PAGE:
Today, high-fructose corn syrup is the primary artificial sweetener used in most processed food and drink.

    The Three Types of Corn

    Corn is grown all over the world. There are countless varieties that can be classified into three main types6.


    The three major types of corn: sweet, flint and field corn. Courtesy: Wikimedia Commons

    • Sweet Corn: This is the corn on the cob most of us know and love; however only 1% of sweet corn is actually grown in America.
    • Flint Corn: This type of corn has a harder outer shell and a soft center, and is mainly used for popcorn.
    • Field Corn: Also known as dent corn, this is the most common type of corn that Americans grow and eat.

    While most of us picture a mouthwatering cob of corn corn, the truth is that most of us consume field corn, which we likely have never heard about or seen. “People have this kind of nostalgic understanding of corn,” says Fussell. “They think of corn on the cob and popcorn. But the truth is that field corn is what we are really talking about when we talk about the dominance of corn in the United States.”

    Where Can You Find Corn?

    Many nutritionists point out that it’s easier to count which foods do not contain corn than those that do! “So dominant has this giant grass become that of the 45,000-odd items in American supermarkets, more than one quarter contain corn,” states Pollan.

    Part of its allure is that corn is so versatile and can be made into:

    • Sweeteners
    • Food Fillers
    • Emulsifiers
    • Preservatives
    • Adhesives
    • Texturizers

    A great example is high-fructose corn syrup, which has become a cheaper substitute for sugars that are added to beverages and processed foods. It has become “the most valuable food product refined from corn, accounting for 530 million bushels every year,” explains Pollan.

    Corn can be found in:

    • Soda
    • Potato chips
    • Hamburgers
    • French Fries
    • Baked Goods
    • Cereals
    • Poultry
    • Fish
    • Salad Dressing
    • Sauces

    corn stand

    Boy’s clubs were organized around the cultivation of corn. They awarded boys prizes worth more than $40,000 were offered in the 600 counties organized, but those most valued were the diplomas issued by the Secretary of Agriculture and by the governors of the different states. Courtesy: Library of Congress

    corn pile

    A Virginia boys club member who grew 209 bushels-of corn on his acre. Courtesy: Wikimedia Commons

    How Can Corn Be Found in Poultry and Fish?

    Corn is the most ubiquitous ingredient in feed for cows, pigs, turkeys, chickens and fish. Most animals raised as food eat more corn than most humans.

    The result: Corn is everywhere — inside of the meat we eat, the side dishes we enjoy with it, appetizers, snacks and even drinks.

    Food historian Michael Pollan uses the chicken nugget as a powerful example of the omnipresence of corn. While it’s often assumed that chicken nuggets are fried in bread crumbs, Pollan reveals they’re just “piles corn upon corn.” The chicken meat contains corn, as does “the modified corn starch that glues the thing together, the corn flour in the batter that coats it, and the corn oil in which it gets fried. Much less obviously, the leavenings and lecithin, the mono-, di-, and triglycerides, the attractive golden coloring, and even the citric acid that keeps the nugget ‘fresh’ can all be derived from corn.”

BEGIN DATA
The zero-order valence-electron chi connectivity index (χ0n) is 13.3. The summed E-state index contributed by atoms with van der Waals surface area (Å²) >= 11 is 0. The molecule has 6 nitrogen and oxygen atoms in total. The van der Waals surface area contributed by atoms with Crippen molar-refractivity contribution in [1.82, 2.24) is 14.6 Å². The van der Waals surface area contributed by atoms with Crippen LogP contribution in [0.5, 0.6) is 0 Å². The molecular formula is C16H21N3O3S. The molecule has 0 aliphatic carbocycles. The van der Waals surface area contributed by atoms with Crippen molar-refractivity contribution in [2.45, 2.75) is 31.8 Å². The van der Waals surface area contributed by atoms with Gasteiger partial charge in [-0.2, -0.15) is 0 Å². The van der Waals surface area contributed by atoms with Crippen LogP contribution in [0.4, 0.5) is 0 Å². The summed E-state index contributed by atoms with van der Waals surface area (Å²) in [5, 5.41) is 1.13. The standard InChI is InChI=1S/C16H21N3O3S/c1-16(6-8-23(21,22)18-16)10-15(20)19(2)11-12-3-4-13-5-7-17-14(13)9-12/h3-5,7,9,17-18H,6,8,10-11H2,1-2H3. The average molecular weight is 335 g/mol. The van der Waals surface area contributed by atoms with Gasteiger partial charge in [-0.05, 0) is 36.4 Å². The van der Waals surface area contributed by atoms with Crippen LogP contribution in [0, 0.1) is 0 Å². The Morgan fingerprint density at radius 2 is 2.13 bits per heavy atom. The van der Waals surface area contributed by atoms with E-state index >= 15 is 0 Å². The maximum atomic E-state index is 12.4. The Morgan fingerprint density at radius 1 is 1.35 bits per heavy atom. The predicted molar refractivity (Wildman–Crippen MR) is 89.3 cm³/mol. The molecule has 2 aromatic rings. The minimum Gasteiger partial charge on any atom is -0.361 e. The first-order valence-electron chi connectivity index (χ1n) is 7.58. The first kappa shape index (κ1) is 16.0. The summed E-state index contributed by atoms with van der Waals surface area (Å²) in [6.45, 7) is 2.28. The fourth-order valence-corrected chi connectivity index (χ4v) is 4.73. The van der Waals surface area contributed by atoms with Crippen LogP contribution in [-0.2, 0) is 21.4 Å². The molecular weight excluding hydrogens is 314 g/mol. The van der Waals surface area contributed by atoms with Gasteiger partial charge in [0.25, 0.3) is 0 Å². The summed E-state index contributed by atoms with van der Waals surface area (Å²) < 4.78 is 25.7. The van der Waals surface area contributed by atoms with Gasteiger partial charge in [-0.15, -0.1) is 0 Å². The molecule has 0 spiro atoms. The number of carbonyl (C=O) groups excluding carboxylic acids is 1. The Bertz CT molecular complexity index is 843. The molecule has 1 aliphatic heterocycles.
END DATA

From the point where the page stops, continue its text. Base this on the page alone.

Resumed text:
The Nutrients That Processing Removes From Corn

    Corn does have nutrients when it’s not refined or processed, such as:

    • Vitamin A
    • Vitamin C
    • Magnesium
    • B Vitamins
    • Carotenoids
    • Zinc
    • Iron
    • Fiber
    • Protein

    Corn’s Role in Human Disease

    Corn is a vegetable and a fruit. So it seems like it should be pretty healthy, right? In moderation, sweet corn and even the corn used to make popcorn can be beneficial. However, the sheer amount of over-cultivated corn varieties the average U.S. consumer eats poses many concerns for our health.

    While we may not be aware, Americans typically consume genetically modified and lab-processed corn such as refined corn oil and high-fructose corn syrup. These types of corn products can be extremely detrimental to our health, and they have long-lasting consequences.


    Regular starchy carbohydrates contain glucose, which the body breaks down to use as energy. As its name implies, high-fructose corn syrup has a large amount of fructose. Fructose does not regulate the release of insulin, a hormone in the pancreas that controls how much sugar from carbs your body can either utilize for energy or store away for later use.

    Insulin is required to control blood sugar levels from spiking or dropping. Since high-fructose corn syrup doesn’t regulate insulin, it can lead to Type-II diabetes. A study7 “found that Type II diabetes mellitus is 20 percent higher in countries that eat lots of this manufactured sugar in processed foods, like soda, ketchup, yogurt and bread. What’s more: the U.S. tops the list, consuming 55 pounds of high-fructose corn syrup per person each year—out of a whopping 151 pounds of added sugar overall.”